Returning To the Office. Are You Ergo Prepared?

With vaccines on the rise and a unique blend of optimism and precaution, business leaders are daring to peek around the corner and start thinking about what a return to the office might actually look like.  And while some companies have already announced grand re-opening dates as early as May or June of 2021, others are taking a wait-and-see approach and projecting re-opening dates into the fall of 2021 and even for early 2022.

    No matter when the re-opening occurs for your company, there are many things to consider in your re-entry plan.  COVID safety precautions, vaccination policies,  exposure plans, disinfection, social distancing, onsite visitor policies, how to offer simple things like coffee and snacks.  What to do with employees who prefer to continue WFH?  Will there be assigned seating?  Unassigned seating?  A hybrid?  The questions and growing checklists are rather daunting, but also exciting.


But as I read the checklists for the long-anticipated grand re-opening, I all too often see gaps in the ergonomics checklist, or worse, no ergonomic checklist at all.  Ergonomics has never been more important than it is at this moment in time as we have just passed the one-year mark of working from our couches, dining room tables, hammocks, bedrooms, dresser tops, yoga mats, and whatever else has been available.  And make no mistake, it has most definitely taken a toll on our bodies and our psyches.

Returning to the office, only complicates and increases the need for a thoughtful and well-executed ergonomics plan.  How many employees continue to work from home (WFH)?  Are they truly set-up well to do that from an ergonomics perspective?  How many will work from the office (WFO)?  Will anyone have an assigned seat?  Will there be hoteling in place?  Will it be a combination with employees now working in a new hybrid fashion – at home and in the office? Did employees take home furniture from their office?  If so, will they be bringing it back?  If they also work at home, then will new chairs and desks be needed?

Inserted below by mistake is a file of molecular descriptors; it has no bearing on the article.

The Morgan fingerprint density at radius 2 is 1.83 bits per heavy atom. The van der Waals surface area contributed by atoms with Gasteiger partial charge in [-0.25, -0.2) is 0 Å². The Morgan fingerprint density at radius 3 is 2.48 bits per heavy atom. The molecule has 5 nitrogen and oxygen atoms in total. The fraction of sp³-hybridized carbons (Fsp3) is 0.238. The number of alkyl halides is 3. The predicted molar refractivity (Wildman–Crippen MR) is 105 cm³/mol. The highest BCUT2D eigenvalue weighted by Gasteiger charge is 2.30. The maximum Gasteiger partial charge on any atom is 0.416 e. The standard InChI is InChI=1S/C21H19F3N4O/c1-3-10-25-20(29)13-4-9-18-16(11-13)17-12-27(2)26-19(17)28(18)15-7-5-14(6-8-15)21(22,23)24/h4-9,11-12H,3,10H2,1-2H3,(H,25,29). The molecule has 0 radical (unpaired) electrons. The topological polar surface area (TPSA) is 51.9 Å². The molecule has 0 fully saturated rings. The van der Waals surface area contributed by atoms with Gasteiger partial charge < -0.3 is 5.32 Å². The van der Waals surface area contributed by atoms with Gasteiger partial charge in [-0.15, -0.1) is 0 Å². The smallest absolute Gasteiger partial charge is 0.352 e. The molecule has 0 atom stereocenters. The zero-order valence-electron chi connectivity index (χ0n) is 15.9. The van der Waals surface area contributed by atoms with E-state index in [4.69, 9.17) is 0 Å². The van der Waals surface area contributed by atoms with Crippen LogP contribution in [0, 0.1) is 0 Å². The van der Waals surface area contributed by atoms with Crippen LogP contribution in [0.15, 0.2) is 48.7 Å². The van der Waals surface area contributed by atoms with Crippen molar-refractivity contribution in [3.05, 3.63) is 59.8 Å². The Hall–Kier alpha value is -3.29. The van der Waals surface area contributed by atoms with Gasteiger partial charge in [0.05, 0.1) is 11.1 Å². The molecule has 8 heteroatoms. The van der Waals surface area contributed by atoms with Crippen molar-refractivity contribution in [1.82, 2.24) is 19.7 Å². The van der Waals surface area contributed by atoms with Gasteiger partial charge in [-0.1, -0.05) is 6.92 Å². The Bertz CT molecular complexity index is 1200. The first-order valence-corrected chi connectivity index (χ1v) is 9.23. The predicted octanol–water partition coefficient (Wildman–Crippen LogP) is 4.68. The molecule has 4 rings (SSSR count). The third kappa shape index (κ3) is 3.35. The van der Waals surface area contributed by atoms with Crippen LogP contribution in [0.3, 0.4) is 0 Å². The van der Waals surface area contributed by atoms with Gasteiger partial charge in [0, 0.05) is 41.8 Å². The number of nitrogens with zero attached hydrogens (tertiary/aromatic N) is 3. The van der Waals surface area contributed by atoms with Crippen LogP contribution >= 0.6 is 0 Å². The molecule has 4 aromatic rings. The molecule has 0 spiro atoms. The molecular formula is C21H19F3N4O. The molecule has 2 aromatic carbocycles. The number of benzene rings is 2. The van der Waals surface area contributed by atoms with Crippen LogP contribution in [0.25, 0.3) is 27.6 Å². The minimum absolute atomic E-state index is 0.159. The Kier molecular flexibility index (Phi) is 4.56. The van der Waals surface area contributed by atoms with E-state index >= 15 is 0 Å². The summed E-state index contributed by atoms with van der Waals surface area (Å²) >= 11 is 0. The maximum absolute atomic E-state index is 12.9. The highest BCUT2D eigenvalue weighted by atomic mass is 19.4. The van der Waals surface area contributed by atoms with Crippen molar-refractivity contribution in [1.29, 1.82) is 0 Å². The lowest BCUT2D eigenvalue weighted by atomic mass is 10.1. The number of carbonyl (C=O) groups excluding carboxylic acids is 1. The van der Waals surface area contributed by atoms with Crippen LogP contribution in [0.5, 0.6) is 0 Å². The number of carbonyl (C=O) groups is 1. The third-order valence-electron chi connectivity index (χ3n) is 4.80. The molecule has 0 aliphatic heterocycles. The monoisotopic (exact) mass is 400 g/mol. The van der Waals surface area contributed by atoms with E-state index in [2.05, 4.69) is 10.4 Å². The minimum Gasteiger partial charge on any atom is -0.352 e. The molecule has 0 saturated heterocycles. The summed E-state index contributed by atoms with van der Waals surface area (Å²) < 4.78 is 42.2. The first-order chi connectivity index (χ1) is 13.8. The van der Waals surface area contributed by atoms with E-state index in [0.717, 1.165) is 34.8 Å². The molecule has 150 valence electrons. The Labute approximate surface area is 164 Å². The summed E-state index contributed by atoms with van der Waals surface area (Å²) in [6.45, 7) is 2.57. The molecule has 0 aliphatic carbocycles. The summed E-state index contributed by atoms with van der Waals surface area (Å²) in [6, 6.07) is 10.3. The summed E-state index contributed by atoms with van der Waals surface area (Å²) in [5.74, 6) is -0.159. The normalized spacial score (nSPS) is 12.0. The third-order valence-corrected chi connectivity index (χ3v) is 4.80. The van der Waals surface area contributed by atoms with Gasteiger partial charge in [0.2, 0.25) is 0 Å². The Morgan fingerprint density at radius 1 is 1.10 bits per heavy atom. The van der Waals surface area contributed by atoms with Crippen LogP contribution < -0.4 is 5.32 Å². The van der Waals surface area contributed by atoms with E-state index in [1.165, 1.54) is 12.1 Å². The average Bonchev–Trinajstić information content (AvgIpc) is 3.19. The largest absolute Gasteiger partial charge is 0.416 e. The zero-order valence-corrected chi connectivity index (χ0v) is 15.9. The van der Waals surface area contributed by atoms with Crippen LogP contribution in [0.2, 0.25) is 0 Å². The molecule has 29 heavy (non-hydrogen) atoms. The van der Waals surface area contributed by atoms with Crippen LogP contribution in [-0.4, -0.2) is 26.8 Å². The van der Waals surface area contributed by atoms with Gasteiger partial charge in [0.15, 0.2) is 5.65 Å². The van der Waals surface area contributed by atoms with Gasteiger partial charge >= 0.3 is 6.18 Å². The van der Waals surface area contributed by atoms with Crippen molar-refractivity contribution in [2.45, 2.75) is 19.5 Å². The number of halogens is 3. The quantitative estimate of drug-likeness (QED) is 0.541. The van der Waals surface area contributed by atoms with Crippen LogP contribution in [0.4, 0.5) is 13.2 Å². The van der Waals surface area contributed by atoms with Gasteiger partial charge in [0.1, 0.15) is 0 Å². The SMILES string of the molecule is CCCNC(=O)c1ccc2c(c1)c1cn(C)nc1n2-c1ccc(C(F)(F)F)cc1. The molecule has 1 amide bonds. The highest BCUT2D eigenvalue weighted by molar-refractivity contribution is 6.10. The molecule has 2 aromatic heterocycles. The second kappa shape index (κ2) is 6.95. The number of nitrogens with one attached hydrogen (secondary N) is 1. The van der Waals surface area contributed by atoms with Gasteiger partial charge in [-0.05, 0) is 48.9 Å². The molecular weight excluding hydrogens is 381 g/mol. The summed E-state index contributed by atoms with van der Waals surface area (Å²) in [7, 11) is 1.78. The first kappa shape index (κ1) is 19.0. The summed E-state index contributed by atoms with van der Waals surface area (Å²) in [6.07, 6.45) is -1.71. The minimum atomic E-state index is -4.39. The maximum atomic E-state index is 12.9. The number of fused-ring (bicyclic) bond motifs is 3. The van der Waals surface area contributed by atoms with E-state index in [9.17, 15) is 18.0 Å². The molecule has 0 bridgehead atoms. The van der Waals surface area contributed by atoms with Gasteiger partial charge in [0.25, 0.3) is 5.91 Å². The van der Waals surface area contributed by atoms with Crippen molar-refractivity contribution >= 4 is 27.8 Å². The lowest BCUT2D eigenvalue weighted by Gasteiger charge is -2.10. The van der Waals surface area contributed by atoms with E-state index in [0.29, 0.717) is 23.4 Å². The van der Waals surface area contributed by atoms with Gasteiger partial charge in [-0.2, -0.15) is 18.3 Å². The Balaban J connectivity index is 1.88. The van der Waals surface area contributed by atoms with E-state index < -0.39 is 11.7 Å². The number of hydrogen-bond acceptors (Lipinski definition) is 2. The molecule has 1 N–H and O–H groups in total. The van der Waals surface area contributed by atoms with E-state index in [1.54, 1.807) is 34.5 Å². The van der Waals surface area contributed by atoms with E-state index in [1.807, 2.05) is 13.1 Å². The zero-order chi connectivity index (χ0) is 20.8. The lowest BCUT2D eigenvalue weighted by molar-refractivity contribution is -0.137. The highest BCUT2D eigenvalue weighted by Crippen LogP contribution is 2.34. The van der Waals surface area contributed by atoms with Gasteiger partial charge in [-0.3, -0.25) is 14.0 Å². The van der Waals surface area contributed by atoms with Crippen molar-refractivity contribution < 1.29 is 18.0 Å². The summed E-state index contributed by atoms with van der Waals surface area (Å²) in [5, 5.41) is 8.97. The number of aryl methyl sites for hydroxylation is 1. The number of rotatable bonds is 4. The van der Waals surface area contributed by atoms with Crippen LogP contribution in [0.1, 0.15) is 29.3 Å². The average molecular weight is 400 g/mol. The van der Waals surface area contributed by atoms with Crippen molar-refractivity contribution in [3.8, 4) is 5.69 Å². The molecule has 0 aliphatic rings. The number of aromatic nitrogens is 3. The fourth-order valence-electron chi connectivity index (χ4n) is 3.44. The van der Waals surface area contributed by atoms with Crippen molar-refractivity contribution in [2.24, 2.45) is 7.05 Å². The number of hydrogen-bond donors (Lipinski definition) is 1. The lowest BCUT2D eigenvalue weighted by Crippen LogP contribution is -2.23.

There’s A LOT to think about.  But here’s the good news.  With the right plan, resources and questions asked upfront, the solutions are more straightforward than you may think.  In the end, it will boil down to the following things:

  • Talking to your employees and finding out what their needs are.  (Don’t be afraid of this one, as it is a vital part of your company having a successful re-entry.)
  • Working with your partners (ergonomists, space planners, furniture vendors, etc.) to be able to provide what is needed.  (I.e., accommodations for WFH, for WFO and Hybrid)
  • Educating everyone in your organization on the basics of a healthy ergonomic set-up and healthy work strategies to make this a success for everyone.


Return To Office Ergo Checklist

To help you out, we have put together a preliminary checklist to help you think through and develop your ergonomics checklist for now and for the future.

Survey your employees.

  • Poll how many will plan to be back at the office, if so, how often.
  • How many will continue to WFH?
  • What are their ergo needs now while WFH?
  • What are anticipated ergo needs when WFO?


Audit Your Offices.

  • Did employees take home furniture (chairs, monitors, keyboards, desks?)
  • Will they be bringing them back?
  • Will they need a replacement set for WFH?
  • If hoteling, what will you be providing on the desktops for employees?
  • Do you have sit/stand desks?  Is the height range at the ideal 22”-50” to accommodate varying height needs?
  • Are chairs adjustable?
  • Will there be external monitors provided?  If so, are there also laptop stands and docking stations or other easy way to plug into the monitor?
  • If not, do you have laptop risers available?
  • Will employees bring their own keyboards and mice along with their laptops (recommended due to best hygiene practices)
  • Can your organization provide mobility kits?  (Laptop riser, keyboard and mouse)
  • How will you accommodate special needs?


Covid Precautions

  • Do you have a cleaning system in place?
  • Will there be enough distance between employees?
  • Will there still be common and shared working spaces?  (Meeting rooms, soft seating, kitchen, cafeteria).  If so, what is the safety plan for that?
  • Do you have an overall COVID safety plan?


With so much to think about, we’d love to hear what your plans are and we are also here to help you think through each aspect of our collective next step on this COVID journey to ensure everyone’s comfort and safety.

Until the next time!


PBE Co-Founder





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